Directed by Zhou Xiaowen
Featuring Alia, Ge Zhijun and Liu Peiqi
Valhalla, Sydney, from May 9
Reviewed by Eva Cheng
Ermo is an attempt to portray an unconventional woman from an oppressive culture and social setting. Ermo (Alia), with a strong character and economic independence, is a refreshing exception in a highly conservative Chinese village.
But Ermo's liberation is a limited one, set tightly within the bounds of oppressive "moralism", fetishising of the family system and capitalist consumerism. The story suggests that a change in material conditions can upset "social" roles, but that liberation from deeply ingrained ideological slavery requires more to achieve.
The inability of Ermo's much older husband (Ge Zhijun), the chief, to play the traditional role of breadwinner, mainly due to poor health, has created an opening for Ermo to live a less conventional life. His impotence makes Ermo more open to an affair. Ermo's mobility — the need to travel to town for work, away from neighbours' supervision — makes it easier for an affair to happen.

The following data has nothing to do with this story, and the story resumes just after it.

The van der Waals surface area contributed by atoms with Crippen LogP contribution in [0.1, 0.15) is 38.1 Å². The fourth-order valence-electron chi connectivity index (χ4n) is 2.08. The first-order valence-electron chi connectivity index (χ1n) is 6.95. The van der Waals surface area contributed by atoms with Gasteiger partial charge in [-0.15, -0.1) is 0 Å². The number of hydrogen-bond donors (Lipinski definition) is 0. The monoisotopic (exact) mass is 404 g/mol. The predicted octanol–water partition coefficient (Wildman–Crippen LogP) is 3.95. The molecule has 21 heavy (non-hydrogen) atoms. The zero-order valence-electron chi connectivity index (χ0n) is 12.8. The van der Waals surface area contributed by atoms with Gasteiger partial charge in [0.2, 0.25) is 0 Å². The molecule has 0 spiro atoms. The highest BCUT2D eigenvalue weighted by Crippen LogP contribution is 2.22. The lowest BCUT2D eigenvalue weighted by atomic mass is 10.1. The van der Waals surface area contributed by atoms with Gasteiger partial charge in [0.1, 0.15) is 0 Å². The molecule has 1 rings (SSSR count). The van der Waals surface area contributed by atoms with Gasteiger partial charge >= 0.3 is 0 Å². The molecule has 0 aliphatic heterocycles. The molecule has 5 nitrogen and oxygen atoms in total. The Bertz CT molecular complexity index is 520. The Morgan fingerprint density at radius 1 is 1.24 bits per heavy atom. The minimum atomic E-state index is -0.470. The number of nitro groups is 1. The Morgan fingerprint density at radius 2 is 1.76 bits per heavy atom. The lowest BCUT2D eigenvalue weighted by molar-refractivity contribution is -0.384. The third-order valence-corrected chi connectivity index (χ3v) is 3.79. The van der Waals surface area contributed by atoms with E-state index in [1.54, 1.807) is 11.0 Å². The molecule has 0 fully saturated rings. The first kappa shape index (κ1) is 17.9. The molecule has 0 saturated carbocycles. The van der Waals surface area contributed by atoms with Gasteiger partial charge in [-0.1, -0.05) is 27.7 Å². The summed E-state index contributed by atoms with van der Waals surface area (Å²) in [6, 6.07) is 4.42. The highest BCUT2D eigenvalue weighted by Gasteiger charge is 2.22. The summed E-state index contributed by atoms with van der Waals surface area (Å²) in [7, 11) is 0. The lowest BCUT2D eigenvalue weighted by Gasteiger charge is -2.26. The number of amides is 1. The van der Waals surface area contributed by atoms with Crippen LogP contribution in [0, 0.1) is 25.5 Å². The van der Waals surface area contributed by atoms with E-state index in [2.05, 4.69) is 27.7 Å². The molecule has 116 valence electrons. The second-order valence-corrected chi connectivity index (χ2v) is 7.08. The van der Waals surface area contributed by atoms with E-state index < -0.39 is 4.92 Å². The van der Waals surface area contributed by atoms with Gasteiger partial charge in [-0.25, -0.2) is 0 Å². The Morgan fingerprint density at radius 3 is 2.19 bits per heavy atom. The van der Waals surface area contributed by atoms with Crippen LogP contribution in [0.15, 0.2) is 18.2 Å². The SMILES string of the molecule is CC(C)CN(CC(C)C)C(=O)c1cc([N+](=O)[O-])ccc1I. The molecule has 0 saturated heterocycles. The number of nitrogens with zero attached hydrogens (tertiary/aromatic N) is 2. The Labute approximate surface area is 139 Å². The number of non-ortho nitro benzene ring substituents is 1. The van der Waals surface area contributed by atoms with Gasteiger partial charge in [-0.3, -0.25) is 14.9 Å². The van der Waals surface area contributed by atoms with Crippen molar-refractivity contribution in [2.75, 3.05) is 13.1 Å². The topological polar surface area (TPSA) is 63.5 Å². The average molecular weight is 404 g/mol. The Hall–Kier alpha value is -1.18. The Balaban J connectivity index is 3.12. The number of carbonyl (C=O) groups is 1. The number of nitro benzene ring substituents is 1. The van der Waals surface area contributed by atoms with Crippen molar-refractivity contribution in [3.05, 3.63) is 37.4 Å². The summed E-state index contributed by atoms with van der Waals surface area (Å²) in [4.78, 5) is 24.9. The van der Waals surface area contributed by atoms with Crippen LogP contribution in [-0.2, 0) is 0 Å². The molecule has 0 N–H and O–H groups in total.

Ermo's problems are magnified by the fact that her secret lover is a married man next door, Blindman (Liu Peiqi). Ermo's quest for independence makes her feel deeply offended when she discovers that Blindman has been secretly subsidising her job in town; she promptly quits to defend her pride. This is a bold move because her return to a rural job — making and selling noodles — undermines her income and her treasured plan to buy a TV.
She is keen on a TV set because she thinks it would stop her seven-year-old son from going to Blindman's house for TV. A bad relationship with Blindman's wife has induced in Ermo an urge to surpass her by having a bigger TV. The size of the TV has also become a measure of her achievement in life. She wants one that is bigger than anyone else's in the village. She sells her own blood to speed up the TV plan.
The pressure of villagers' speculation about their relationship prompts Ermo and Blindman to call off their affair. Blindman makes publicised visits to a brothel, where he is badly injured in a fight, to create a smokescreen against the damaging speculation about Ermo.
Ermo's TV aspiration is finally fulfilled. But the family bed is the only place in the house big enough for the TV. The neighbours' admiration is satisfying indeed, but the house has turned into a bit of a public cinema. Her health has also suffered, and she is left frail and listless, watching crappy foreign shows which are totally irrelevant to her life.